[Self-Test] Am I Addicted to Video Games?
Take this self-test to see if you may be showing signs of video game addiction.
Are video games taking over your life?
Video game addiction is characterized by excessive, out-of-control gaming that causes problems in a person’s life and impacts multiple areas of functioning. The World Health Organization (WHO) recognizes this condition as “gaming disorder.” In the U.S., gaming addiction is conceptualized as “internet gaming disorder” in the DSM-5.
Compared to other age groups, young adults are at greater risk for video game addiction.1 Disordered gaming is also associated with other mental health conditions, including anxiety, depression, and attention deficit hyperactivity disorder (ADHD).2
If you are concerned about your behaviors around gaming, answer the questions below and share your results with a licensed mental health professional.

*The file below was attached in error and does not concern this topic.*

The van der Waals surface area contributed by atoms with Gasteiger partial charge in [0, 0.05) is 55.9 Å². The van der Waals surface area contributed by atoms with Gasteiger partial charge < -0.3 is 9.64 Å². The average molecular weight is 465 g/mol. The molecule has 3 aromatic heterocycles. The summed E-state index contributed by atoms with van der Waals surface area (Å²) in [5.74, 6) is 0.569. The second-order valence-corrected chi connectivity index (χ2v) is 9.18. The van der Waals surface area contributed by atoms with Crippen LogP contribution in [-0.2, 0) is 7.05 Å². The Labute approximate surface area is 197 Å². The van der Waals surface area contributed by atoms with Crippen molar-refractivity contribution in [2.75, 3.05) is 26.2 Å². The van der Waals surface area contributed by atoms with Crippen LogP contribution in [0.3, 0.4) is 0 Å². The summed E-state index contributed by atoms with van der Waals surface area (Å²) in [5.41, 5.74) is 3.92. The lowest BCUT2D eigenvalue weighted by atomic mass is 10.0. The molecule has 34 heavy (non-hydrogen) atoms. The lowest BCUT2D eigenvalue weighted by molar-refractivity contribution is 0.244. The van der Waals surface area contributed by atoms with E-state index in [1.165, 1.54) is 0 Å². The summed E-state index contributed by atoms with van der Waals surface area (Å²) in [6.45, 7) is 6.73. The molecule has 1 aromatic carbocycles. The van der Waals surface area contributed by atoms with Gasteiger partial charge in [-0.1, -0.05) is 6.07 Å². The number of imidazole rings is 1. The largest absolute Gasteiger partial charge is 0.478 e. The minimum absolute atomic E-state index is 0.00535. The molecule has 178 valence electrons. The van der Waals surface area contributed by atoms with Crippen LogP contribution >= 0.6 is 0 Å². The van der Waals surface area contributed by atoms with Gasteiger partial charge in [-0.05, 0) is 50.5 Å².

This self-test was adapted from criteria outlined in the Diagnostic and Statistical Manual of Mental Disorders (DSM-5) and in the International Classification of Diseases 11th Revision. It is designed to screen for the possibility of gaming disorder, and it is intended for personal use only. This test is not intended as a diagnostic tool.
Can’t see the self-test questions above? Click here to open this test in a new window.
Am I Addicted to Video Games? Next Steps
- Read: Never Enough? Why ADHD Brains Crave Stimulation
- Read: “Inside Video Games, the World Makes Sense.”
- Watch: Addictive Technology and Its Impact on Our Brains
View Article Sources
1 Stockdale, L., & Coyne, S. M. (2018). Video game addiction in emerging adulthood: Cross-sectional evidence of pathology in video game addicts as compared to matched healthy controls. Journal of affective disorders, 225, 265–272. https://doi.org/10.1016/j.jad.2017.08.045
2 González-Bueso, V., Santamaría, J. J., Fernández, D., Merino, L., Montero, E., & Ribas, J. (2018). Association between Internet Gaming Disorder or Pathological Video-Game Use and Comorbid Psychopathology: A Comprehensive Review. International journal of environmental research and public health, 15(4), 668. https://doi.org/10.3390/ijerph15040668